Company Practices

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Healthy roots produce the sweetest fruit

In a sales position I once held, I was required to complete lengthy handwritten credit applications for each customer. The application required supporting documentation including income statements, banking records and tax documents among other things. The training for this portion of the job was so extensive, that in order to go out to market and secure clients, we first had to pass a series of company exams. The process took several weeks. The credit application made the difference as to whether the deal would work. The successful approval of our client’s package not only had far reaching implications to our bottom line, but to theirs and every business associated with them. Eventually our company acquired the software which allowed the sales staff to streamline the application and obtain instant approval online. This advancement was received with excitement. The idea of being able to get instant approval for a client’s credit application held the possibility of increased sales and commissions. However, I remember being told distinctly, “garbage in, garbage out,” by our boss. He cautioned us that if we used the software to generate an approval which could not be justified by the supporting documentation it would be worthless. We would prolong the application process. Not only that, we could be looked upon as someone who was attempting fraud and would be dealt with harshly. The choice was ours. He provided us with the training and tools to become successful by building our reputations upon solid facts and integrity. Everyday people [...]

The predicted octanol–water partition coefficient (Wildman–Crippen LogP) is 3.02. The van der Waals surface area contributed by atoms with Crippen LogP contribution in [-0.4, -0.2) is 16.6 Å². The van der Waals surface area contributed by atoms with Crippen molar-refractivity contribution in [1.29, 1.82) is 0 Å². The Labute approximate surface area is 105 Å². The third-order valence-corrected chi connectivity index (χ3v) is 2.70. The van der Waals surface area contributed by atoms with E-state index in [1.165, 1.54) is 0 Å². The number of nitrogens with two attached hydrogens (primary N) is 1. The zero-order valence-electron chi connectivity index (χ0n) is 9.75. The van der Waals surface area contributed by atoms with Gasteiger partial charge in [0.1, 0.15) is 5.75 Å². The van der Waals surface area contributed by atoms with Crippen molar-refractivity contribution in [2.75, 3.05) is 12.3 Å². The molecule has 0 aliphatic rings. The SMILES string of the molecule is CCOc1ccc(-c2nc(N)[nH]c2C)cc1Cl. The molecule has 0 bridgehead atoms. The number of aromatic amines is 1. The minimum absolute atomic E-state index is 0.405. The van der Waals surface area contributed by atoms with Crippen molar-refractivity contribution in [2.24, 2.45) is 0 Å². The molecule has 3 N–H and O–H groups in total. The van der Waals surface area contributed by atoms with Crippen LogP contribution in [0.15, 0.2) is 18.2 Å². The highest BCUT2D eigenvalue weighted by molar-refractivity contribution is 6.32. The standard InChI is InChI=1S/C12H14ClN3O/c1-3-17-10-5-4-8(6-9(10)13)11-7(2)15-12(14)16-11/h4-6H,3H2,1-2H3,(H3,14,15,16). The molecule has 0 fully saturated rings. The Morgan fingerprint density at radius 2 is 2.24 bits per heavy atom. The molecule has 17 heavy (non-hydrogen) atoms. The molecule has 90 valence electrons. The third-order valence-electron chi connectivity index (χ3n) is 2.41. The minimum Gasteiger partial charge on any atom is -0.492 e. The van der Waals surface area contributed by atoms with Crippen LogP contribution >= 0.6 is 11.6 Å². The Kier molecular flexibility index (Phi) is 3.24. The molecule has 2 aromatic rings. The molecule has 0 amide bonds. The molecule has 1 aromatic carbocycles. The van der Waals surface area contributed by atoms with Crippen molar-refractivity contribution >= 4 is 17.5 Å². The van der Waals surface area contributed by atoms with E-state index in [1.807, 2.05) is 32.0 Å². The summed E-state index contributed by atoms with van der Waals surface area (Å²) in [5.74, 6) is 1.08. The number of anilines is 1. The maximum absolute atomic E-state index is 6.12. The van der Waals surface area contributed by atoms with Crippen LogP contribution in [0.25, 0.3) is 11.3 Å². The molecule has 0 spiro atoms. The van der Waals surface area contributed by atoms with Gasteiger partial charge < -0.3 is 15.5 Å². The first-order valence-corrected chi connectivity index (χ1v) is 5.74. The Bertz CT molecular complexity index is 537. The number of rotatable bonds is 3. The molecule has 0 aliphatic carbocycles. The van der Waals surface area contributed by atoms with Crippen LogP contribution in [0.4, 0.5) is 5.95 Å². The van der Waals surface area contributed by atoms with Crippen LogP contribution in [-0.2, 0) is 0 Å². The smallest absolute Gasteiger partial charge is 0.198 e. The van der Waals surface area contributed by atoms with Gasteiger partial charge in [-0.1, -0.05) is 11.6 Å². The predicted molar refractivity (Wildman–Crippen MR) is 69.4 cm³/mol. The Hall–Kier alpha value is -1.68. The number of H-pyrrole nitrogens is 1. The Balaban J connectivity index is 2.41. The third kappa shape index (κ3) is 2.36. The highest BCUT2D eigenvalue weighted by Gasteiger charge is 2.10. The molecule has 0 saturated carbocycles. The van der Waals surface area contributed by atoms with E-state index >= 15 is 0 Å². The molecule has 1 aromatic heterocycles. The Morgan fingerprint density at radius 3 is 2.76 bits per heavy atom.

July 24th, 2016|Company Practices, Uncategorized|0 Comments

You can’t clean the floor with a dirty mop, Missy!

“You can’t clean the floor with a dirty mop, Missy!” This was the sarcastic remark the restaurant manager, Warren, made to me as he rolled his eyes. At sixteen years old, working at my first job, it had never occurred to me that the mop had to be washed before cleaning the floor. I was totally clueless. I complied. I washed the mop, filled the bucket and proceeded to clean the floor thoroughly. Several weeks later Warren gave me a performance review.  Even today, more than 30 years later, I remember that review because it stated that I was “lasy.” He misspelled the word lazy, L-A-S-Y. He tried to write over the S with a Z. My 16 year old sensibilities and pride were offended. “I am NOT lazy!” I stated with raised eyebrows.  “…and if you’re going to call someone lazy, at least make sure you spell it right!” I thought to myself. While I lacked the experience and training of the older employees at the restaurant, I wanted to work there and knew that I was capable of performing well. This was a moment many teenagers, and some adults tend to blow. Somehow I knew it was a defining moment. I could lose my temper and tell Warren that he didn’t know what he was talking about and he didn't know me very well. Alternatively  I could receive his criticism and show him that he was incorrect in his assessment. I chose the latter. I accepted his correction, [...]

June 8th, 2016|Company Practices|0 Comments